1. Offer to watch a child with autism. It's not as hard as you think. Their parents do it almost every hour of the day. Yes, they might cry. Yes, they might show strange behaviors. Yes, it might not be all fun and games. But it might be---our kids can be a lot of fun sometimes. And even if it isn't, think about how much just a few hours of freedom means to the parents. It might save a marriage or save someone's sanity.

2. Really get to know a child with autism. If you are around them, and I'm talking here not babysitting, but with the parents around, sit down with them. Play with them. Don't do this trying to teach them things, or quizzing them to see if they know things. Follow THEIR lead. If they want to hear the same book 50 times, read it to them 50 times. You aren't their therapist or teacher---you can just be their friend.

3. Do something for the sibling of a child with autism. They, like the parents, live with autism all the time, but unlike the parents, they didn't choose to have the child. They love their siblings with all their might, but it's not an easy life for them either.

4. Ask a parents of an autistic child what supplies/books/materials/treats their child might really like. Little things can be so helpful---you don't have to spend much to get something that might be a huge treat for the child, if it's something they are really into.

5. Support public funds being spent on SUPPORT for autistic people---after school funds, recreational programs, housing for adults, respite care and much more.

6. Say something nice about the autistic child. Don't act like they are a tragedy. They aren't. Every parent likes to hear nice things about their kids.

7. Don't,don't, don't,don't, don't offer us information about a "cure". You are not telling us anything we haven't already thought about, and it's hurtful to many of us.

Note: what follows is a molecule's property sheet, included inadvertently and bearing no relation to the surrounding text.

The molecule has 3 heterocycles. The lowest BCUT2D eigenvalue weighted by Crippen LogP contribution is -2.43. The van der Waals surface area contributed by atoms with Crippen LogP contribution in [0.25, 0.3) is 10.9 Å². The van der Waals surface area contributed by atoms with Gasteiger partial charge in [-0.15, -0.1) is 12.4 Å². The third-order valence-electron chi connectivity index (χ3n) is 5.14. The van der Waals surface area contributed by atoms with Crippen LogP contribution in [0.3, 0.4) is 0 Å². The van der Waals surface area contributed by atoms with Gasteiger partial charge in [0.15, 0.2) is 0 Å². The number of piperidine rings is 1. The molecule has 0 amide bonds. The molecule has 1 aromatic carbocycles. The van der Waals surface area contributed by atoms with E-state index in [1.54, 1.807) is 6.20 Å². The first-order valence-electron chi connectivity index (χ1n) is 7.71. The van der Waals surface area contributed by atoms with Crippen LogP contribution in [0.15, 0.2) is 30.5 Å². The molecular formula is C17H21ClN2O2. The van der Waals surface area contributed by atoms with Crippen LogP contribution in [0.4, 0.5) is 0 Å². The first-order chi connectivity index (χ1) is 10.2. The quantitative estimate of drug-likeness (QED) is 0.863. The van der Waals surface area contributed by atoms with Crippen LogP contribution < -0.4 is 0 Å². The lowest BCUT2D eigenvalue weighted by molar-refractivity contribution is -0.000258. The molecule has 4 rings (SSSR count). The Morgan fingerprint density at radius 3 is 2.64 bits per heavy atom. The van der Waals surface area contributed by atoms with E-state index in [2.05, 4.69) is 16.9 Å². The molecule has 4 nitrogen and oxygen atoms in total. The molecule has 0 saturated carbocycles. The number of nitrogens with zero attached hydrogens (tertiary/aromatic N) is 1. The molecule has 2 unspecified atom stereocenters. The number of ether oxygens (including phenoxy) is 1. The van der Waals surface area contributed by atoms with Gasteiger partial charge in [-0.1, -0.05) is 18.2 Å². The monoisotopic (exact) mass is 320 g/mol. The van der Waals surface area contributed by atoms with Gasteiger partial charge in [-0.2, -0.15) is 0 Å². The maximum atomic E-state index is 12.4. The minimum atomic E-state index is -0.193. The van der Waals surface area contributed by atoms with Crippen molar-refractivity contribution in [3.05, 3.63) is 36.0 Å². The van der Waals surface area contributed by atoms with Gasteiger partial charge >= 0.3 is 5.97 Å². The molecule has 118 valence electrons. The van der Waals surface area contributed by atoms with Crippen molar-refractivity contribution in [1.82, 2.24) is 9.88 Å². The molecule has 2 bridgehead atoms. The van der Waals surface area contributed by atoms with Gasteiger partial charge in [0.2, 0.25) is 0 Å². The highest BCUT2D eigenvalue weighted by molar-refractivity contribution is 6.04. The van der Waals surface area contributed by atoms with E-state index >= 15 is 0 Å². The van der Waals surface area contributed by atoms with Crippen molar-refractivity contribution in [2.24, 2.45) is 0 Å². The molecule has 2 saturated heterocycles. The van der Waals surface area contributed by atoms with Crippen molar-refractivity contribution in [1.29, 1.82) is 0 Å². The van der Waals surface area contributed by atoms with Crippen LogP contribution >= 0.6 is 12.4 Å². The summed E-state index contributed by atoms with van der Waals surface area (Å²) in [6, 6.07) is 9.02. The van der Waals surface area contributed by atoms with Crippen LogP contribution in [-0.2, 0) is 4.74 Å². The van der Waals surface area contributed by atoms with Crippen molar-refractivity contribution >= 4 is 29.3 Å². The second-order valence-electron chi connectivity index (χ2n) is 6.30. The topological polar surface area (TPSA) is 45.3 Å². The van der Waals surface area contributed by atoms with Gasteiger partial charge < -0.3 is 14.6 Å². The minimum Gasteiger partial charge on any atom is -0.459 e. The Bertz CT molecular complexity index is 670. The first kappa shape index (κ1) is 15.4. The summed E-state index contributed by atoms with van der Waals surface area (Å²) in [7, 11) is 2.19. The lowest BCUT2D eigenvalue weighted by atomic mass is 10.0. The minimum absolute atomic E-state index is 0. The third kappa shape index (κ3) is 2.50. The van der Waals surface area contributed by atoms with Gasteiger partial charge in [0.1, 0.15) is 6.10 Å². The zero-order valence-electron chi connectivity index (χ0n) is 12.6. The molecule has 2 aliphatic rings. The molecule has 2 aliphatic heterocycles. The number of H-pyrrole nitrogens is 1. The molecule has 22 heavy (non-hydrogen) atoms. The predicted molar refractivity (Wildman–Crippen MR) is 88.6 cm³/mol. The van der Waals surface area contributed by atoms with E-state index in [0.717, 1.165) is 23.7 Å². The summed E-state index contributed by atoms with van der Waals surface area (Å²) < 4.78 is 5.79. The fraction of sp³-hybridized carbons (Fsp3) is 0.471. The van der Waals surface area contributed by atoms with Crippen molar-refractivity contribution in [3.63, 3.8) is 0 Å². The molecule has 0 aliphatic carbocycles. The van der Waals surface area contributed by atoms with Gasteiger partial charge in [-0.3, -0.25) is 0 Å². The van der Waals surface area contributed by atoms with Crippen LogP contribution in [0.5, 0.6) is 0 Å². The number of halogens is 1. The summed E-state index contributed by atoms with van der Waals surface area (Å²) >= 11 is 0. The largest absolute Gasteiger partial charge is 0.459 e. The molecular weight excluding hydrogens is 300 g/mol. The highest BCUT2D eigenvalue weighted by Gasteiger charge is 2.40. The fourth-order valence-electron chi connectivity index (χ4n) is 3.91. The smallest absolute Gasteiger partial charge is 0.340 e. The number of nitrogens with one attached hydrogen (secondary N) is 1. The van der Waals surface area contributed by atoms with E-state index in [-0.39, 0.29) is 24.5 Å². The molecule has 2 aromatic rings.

8. Be a friend to the parent---just a regular old friend. Nothing refreshes a parent like doing something fun with a friend.

9. Include the child in events like birthdays or other parties, but understand if the parent decides it won't work out. Most of us parents are very sensitive to how a child will really do at various events, and we will always appreciate the invitation, but we might not accept.

10. Don't assume our child will have special abilities, or that our child is a genius inside, or the child is slow, or anything about the child's abilities. Ask the parents if you are close with them. All kids have special abilities in their own way, but most children with autism are developmentally delayed. We parents know that. We can offer the best assessment of what our child is capable of.

11. If you see a child in public that you think is autistic, and they are having a meltdown, don't stare, or comment, or look disapproving. If there is a simple way you can help, you can try to, or you can just ignore the whole scene, or you can give the parent a sympathetic smile. We've all been there, even with our "normal" kids.

12. Know how any help at all is EXTREMELY appreciated by the parents. You can make a huge difference in their life by helping.

And if you got this far, thanks for caring enough to read this!